This chapter covered some serious ground, introducing fundamental clustering techniques and applying them to your professional network data on LinkedIn in a variety of ways. As in the other chapters, we just touched the tip of the iceberg; there are many other interesting things that you can do with your LinkedIn data that were not introduced in this chapter. Take some time to explore the extended profile information that you have available. It could be interesting to try to correlate where people work versus where they went to school and/or analyze whether people tend to relocate into and out of certain areas, but keep in mind that your tool belt contains lots of other tools by now that don’t necessarily have to include geo data or clustering. If you do continue to look at geo data, one of the many projects you might want to check out is an emerging open framework called geodict.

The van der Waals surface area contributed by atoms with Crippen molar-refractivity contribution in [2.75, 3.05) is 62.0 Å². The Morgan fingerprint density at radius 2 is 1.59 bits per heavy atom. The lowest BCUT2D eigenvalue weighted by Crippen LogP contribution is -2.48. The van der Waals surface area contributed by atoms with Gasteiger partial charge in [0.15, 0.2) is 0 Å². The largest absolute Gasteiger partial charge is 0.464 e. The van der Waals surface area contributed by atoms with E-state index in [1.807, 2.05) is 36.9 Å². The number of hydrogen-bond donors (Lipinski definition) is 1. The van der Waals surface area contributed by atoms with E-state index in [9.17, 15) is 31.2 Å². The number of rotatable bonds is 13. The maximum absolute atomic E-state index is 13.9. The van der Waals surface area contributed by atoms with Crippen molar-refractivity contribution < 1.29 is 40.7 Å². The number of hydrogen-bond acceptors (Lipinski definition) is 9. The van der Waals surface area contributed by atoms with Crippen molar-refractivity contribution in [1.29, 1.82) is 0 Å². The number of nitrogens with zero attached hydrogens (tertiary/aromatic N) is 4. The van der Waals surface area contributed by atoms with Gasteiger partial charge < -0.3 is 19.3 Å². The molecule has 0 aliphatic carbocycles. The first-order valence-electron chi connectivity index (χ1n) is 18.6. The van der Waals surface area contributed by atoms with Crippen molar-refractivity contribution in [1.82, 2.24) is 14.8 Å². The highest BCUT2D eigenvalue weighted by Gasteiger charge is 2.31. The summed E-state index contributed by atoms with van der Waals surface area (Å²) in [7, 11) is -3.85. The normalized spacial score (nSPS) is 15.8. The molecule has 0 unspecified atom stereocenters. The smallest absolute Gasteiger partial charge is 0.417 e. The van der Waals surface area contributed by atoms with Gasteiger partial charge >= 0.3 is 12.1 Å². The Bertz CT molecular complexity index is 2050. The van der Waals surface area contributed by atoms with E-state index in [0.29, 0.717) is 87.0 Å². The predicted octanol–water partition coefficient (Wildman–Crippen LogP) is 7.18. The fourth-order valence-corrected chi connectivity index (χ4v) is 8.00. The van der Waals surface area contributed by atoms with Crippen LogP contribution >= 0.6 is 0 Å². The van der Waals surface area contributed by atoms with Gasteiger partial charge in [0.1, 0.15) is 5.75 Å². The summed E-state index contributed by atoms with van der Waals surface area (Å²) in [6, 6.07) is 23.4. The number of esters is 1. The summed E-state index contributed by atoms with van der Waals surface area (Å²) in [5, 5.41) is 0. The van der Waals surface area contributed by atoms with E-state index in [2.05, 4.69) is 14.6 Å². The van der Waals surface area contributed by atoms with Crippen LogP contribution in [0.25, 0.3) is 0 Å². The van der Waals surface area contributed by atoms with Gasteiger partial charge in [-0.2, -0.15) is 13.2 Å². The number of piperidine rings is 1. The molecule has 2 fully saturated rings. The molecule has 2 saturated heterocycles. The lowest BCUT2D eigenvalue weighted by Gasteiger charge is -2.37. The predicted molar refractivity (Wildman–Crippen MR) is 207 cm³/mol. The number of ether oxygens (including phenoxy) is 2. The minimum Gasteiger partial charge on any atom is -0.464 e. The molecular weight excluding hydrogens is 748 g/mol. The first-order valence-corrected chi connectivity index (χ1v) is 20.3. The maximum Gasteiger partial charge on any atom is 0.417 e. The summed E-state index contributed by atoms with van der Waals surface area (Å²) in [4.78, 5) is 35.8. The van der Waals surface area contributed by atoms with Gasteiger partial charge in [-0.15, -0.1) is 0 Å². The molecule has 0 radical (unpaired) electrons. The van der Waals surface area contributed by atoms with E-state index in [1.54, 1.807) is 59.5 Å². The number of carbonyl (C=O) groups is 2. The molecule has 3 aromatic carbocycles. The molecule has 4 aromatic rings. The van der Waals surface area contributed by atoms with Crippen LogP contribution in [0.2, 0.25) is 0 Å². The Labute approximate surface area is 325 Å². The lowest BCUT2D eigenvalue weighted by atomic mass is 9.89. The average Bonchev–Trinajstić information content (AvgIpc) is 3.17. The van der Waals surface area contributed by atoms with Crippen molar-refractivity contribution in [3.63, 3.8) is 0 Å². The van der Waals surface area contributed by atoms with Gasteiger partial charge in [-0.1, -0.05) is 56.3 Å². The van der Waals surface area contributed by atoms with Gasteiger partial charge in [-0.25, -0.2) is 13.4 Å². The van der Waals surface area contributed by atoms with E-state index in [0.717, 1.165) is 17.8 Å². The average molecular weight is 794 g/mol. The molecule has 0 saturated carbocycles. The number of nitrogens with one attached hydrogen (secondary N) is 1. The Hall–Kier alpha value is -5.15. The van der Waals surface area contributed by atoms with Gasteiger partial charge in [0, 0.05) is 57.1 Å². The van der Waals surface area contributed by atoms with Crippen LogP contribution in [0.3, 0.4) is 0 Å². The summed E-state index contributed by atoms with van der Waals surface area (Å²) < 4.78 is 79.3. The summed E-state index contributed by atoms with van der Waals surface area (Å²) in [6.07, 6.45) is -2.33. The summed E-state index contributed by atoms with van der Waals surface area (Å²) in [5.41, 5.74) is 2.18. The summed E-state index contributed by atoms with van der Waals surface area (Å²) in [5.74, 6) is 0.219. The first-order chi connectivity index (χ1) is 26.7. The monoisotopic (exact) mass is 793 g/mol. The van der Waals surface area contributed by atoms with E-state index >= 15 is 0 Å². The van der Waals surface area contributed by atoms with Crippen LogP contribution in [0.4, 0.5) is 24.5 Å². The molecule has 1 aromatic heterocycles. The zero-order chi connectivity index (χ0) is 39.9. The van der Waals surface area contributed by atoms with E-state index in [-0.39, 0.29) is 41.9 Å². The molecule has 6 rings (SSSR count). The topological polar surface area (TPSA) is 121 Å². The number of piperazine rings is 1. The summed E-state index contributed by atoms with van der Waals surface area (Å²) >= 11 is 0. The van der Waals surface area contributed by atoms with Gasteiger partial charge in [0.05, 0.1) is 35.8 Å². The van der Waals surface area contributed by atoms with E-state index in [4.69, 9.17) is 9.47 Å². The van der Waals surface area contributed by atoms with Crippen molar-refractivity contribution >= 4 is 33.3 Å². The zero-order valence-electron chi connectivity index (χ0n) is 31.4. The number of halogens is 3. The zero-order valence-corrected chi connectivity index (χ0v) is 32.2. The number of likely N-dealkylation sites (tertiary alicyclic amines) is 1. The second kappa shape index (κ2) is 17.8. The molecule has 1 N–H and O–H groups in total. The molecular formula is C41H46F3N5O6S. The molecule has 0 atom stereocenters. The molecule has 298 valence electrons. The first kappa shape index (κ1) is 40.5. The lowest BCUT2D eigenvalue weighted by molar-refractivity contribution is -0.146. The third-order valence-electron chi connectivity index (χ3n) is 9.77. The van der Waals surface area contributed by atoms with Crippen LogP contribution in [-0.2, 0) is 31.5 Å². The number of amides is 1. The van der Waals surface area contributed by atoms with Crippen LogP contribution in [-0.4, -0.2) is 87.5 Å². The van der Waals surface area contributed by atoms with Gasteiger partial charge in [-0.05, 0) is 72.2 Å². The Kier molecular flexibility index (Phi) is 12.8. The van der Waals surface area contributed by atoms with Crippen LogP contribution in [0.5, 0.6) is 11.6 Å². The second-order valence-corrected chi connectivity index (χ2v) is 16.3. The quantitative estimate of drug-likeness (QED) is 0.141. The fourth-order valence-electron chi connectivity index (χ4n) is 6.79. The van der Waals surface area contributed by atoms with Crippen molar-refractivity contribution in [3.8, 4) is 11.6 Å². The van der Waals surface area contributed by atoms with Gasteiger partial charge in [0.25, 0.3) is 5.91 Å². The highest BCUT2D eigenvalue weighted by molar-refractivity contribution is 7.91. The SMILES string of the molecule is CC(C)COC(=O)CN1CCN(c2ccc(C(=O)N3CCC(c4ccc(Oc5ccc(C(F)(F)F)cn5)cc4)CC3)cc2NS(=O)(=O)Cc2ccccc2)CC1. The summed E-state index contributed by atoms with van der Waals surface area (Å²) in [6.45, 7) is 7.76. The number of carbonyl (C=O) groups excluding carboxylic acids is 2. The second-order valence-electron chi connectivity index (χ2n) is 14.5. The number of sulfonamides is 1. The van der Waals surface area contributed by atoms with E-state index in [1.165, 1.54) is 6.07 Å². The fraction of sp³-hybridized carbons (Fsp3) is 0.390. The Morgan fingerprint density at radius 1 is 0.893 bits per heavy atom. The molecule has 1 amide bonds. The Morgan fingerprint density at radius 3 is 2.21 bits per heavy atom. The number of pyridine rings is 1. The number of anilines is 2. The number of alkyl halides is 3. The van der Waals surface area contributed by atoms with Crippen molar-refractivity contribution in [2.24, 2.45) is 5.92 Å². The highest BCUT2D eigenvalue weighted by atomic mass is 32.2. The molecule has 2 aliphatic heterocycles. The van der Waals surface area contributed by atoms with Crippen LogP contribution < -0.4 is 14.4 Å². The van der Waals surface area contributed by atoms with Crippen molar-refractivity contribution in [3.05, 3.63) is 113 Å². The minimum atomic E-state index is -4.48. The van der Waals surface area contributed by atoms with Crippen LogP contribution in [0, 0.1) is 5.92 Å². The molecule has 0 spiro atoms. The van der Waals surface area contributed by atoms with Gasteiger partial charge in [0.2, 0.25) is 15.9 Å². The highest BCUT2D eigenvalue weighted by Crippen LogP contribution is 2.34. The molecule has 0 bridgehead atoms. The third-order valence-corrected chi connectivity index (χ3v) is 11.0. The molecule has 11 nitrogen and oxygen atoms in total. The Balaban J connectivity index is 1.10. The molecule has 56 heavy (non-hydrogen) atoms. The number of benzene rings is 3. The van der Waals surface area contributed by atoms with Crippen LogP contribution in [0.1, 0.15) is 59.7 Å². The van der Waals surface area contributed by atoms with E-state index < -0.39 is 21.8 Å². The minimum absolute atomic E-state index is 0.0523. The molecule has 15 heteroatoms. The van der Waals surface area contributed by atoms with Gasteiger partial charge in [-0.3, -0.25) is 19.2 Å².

Figure 6-7. A Dorling Cartogram that uses the area of a circle to convey the number of colleagues that reside in each state; color could have been used to denote another variable, such as the unemployment rate associated with the state or your colleagues’ job turnover rates, as determined by mining extended profile information